Casa y Hogar Halts Publication to Search for New Financing

Sole Spanish-Language Shelter Mag Will Continue Online Presence While Restructuring Business Model

By Published on .

Most Popular
A correction has been made in this story. See below for details.

NEW YORK (AdAge.com) -- With shelter magazines hit heavily by the recession, the only Spanish-language title in that category, Casa y Hogar, has suspended publication and is looking for new financing and a new business model.

Casa y Hogar
Casa y Hogar
The last issue of Casa y Hogar, published six times a year, was dated October/November 2008 and featured Geraldo Rivera, his wife and their New York home on the cover. The issue had a limited print run and distribution of only about 300,000 rather than the usual full run of 998,000 copies, and the December/January issue was never printed.

"We're restructuring our business and won't publish the first two issues of 2009," said Filiberto Fernandez, publisher-CEO of Casa y Hogar. "We'll continue the online presence, and when we return, it will probably be as an online presence and a print supplement."

Launched in 2005, Casa y Hogar (Spanish for "House & Home") was heralded as the first glossy shelter magazine aimed at U.S. Hispanics whose dominant language is Spanish. Advertisers included marketers such as Ikea, Home Depot and Armstrong flooring, who were increasing their spending on the Hispanic market and eager to reach Latino home owners. The magazine's 998,000 print run was distributed as an insert to 12 Spanish-language newspapers, most published by Impremedia, the leading Spanish-language newspaper group. Hoy, one of the titles that distributed Casa y Hogar, and one of Impremedia's two New York based Spanish-language newspapers, has stopped publishing the print newspaper and is maintaining only a sketchy web presence.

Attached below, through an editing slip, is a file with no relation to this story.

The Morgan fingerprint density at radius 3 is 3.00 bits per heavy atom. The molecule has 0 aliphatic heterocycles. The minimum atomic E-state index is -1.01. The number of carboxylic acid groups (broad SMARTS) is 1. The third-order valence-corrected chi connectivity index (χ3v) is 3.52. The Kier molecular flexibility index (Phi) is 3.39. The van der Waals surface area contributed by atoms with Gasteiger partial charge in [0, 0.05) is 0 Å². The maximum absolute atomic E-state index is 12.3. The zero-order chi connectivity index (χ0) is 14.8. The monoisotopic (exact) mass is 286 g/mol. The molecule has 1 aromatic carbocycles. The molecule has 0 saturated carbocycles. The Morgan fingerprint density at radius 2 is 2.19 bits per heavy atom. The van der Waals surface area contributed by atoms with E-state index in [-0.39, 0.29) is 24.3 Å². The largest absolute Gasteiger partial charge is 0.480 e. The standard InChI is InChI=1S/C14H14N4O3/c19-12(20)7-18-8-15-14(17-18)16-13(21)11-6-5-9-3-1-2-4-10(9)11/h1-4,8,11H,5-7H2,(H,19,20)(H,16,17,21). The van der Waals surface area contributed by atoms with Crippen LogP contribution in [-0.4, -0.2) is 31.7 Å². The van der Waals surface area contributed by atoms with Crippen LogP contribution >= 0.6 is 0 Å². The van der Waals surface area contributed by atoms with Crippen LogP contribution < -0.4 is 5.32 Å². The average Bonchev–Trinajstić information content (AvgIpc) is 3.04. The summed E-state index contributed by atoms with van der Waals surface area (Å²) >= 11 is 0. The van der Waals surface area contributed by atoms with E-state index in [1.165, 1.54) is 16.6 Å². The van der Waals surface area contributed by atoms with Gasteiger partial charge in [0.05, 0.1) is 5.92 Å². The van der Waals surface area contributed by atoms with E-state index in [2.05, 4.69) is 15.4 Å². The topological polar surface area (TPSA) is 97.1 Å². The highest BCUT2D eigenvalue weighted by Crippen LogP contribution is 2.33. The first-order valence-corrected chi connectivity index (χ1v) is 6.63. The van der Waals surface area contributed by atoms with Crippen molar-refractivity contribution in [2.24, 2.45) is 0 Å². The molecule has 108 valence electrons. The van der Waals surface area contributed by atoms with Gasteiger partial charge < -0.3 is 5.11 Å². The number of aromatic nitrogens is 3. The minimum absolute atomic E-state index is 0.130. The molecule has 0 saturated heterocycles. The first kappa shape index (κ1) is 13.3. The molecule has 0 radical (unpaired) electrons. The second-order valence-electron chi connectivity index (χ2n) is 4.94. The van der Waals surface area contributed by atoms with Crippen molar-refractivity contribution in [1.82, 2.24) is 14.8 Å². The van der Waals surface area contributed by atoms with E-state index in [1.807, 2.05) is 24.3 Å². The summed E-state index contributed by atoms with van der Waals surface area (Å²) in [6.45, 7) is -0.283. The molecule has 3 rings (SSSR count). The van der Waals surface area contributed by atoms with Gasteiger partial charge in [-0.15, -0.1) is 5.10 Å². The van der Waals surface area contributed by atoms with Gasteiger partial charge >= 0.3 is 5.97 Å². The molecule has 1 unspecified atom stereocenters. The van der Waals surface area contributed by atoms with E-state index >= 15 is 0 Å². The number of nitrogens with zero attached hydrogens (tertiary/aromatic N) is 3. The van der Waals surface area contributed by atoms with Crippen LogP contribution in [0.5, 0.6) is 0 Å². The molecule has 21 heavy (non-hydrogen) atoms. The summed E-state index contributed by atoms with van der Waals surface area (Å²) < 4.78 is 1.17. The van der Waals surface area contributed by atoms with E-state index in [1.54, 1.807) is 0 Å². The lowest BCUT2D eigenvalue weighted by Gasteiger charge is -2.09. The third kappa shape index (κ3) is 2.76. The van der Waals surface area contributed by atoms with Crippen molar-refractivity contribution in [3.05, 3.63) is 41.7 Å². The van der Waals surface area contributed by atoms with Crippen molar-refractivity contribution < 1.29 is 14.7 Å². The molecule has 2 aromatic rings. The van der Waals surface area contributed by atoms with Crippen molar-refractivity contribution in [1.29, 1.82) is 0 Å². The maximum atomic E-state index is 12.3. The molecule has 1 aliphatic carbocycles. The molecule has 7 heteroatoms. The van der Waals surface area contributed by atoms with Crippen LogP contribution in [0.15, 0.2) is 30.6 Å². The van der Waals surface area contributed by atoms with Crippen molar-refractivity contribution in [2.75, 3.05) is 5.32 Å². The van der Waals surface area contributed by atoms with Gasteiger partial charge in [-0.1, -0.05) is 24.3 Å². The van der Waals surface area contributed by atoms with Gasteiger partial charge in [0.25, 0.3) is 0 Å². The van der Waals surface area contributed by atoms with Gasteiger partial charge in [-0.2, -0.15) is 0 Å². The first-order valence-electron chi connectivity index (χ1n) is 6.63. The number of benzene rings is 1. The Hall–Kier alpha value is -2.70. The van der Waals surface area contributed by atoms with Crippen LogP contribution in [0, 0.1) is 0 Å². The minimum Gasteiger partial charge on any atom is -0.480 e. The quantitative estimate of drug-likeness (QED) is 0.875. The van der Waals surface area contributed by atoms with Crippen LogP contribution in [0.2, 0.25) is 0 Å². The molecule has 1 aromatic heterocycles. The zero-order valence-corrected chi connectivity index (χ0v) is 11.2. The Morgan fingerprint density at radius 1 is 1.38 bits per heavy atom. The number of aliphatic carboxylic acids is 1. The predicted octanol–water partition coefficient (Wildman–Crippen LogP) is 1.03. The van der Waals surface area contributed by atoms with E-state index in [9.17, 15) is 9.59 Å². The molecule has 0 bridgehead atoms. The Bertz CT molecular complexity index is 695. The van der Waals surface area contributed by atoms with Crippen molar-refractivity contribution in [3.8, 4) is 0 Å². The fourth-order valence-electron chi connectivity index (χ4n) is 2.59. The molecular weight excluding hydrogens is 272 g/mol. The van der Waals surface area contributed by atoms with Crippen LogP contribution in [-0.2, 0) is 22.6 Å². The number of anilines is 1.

Need for restructuring
The magazine's site, hogarlatino.com, currently features the Geraldo Rivera story and some other elements, as well as ads from Ikea and State Farm.

The title was a custom publishing client of Publication Services of America (PSA), which extended credit to the magazine, said PSA President-CEO Phil Lewis. PSA has a joint venture with Hearst to publish other magazines.

"PSA is also restructuring and that's one of the biggest reasons we had to restructure," Mr. Fernandez said.

He said Casa y Hogar's distribution model also needed to change, and that a future print title would have a much smaller circulation.

Hard-hit category
"We're discussing whether it should be fully inserted in newspapers or in some newspapers and some newsstand and controlled circulation," he said. "Advertising dollars shift, and print, especially Hispanic print, hasn't really gotten full traction yet."

In the general market, shelter titles have been one of the hardest hit categories for the struggling magazine industry, and even the biggest publishers have been closing titles. Since November 2008 Time Inc. has closed Cottage Living, Hearst Magazines pulled the plug on O at Home and Meredith Corp. shuttered Country Home. Earlier, Hachette Filipacchi Media closed Home magazine in October 2008, following the demise of Martha Stewart's Blueprint and Time Inc.'s InStyle Home.



~ ~ ~
CORRECTION: An earlier version of this story incorrectly stated that Meredith Corp. shuttered Country Living. The company closed down Country Home.
In this article: